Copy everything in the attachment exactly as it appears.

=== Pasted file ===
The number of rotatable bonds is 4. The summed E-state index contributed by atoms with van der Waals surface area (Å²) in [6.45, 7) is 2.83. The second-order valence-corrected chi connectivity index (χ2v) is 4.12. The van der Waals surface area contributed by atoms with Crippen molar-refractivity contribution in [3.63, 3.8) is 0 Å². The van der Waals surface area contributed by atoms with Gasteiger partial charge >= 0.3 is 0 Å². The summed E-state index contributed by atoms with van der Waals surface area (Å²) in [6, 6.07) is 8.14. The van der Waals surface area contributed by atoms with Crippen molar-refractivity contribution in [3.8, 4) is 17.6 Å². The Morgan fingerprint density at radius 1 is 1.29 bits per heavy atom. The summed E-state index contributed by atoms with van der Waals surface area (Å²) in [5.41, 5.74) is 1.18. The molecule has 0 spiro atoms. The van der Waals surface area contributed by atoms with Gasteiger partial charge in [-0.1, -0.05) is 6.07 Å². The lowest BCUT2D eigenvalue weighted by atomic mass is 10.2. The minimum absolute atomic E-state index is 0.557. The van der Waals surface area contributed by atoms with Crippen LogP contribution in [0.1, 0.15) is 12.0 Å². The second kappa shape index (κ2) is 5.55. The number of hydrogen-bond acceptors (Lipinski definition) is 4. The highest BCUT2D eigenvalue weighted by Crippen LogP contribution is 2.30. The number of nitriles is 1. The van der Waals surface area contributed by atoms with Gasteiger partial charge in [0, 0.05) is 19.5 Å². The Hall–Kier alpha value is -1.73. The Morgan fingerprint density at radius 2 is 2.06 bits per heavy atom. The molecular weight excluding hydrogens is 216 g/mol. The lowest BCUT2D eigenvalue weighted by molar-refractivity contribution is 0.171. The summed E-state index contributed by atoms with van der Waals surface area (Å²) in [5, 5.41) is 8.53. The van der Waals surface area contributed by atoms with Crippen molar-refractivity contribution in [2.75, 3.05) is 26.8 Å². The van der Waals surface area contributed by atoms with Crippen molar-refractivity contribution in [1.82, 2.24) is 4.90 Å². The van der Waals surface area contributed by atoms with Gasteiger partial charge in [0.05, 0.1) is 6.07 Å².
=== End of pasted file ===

The number of rotatable bonds is 4. The summed E-state index contributed by atoms with van der Waals surface area (Å²) in [6.45, 7) is 2.83. The second-order valence-corrected chi connectivity index (χ2v) is 4.12. The van der Waals surface area contributed by atoms with Crippen molar-refractivity contribution in [3.63, 3.8) is 0 Å². The van der Waals surface area contributed by atoms with Gasteiger partial charge >= 0.3 is 0 Å². The summed E-state index contributed by atoms with van der Waals surface area (Å²) in [6, 6.07) is 8.14. The van der Waals surface area contributed by atoms with Crippen molar-refractivity contribution in [3.8, 4) is 17.6 Å². The Morgan fingerprint density at radius 1 is 1.29 bits per heavy atom. The summed E-state index contributed by atoms with van der Waals surface area (Å²) in [5.41, 5.74) is 1.18. The molecule has 0 spiro atoms. The van der Waals surface area contributed by atoms with Gasteiger partial charge in [-0.1, -0.05) is 6.07 Å². The lowest BCUT2D eigenvalue weighted by atomic mass is 10.2. The minimum absolute atomic E-state index is 0.557. The van der Waals surface area contributed by atoms with Crippen LogP contribution in [0.1, 0.15) is 12.0 Å². The second kappa shape index (κ2) is 5.55. The number of hydrogen-bond acceptors (Lipinski definition) is 4. The highest BCUT2D eigenvalue weighted by Crippen LogP contribution is 2.30. The number of nitriles is 1. The van der Waals surface area contributed by atoms with Gasteiger partial charge in [0, 0.05) is 19.5 Å². The Hall–Kier alpha value is -1.73. The Morgan fingerprint density at radius 2 is 2.06 bits per heavy atom. The molecular weight excluding hydrogens is 216 g/mol. The lowest BCUT2D eigenvalue weighted by molar-refractivity contribution is 0.171. The summed E-state index contributed by atoms with van der Waals surface area (Å²) in [5, 5.41) is 8.53. The van der Waals surface area contributed by atoms with Crippen molar-refractivity contribution in [2.75, 3.05) is 26.8 Å². The van der Waals surface area contributed by atoms with Crippen molar-refractivity contribution in [1.82, 2.24) is 4.90 Å². The van der Waals surface area contributed by atoms with Gasteiger partial charge in [0.05, 0.1) is 6.07 Å².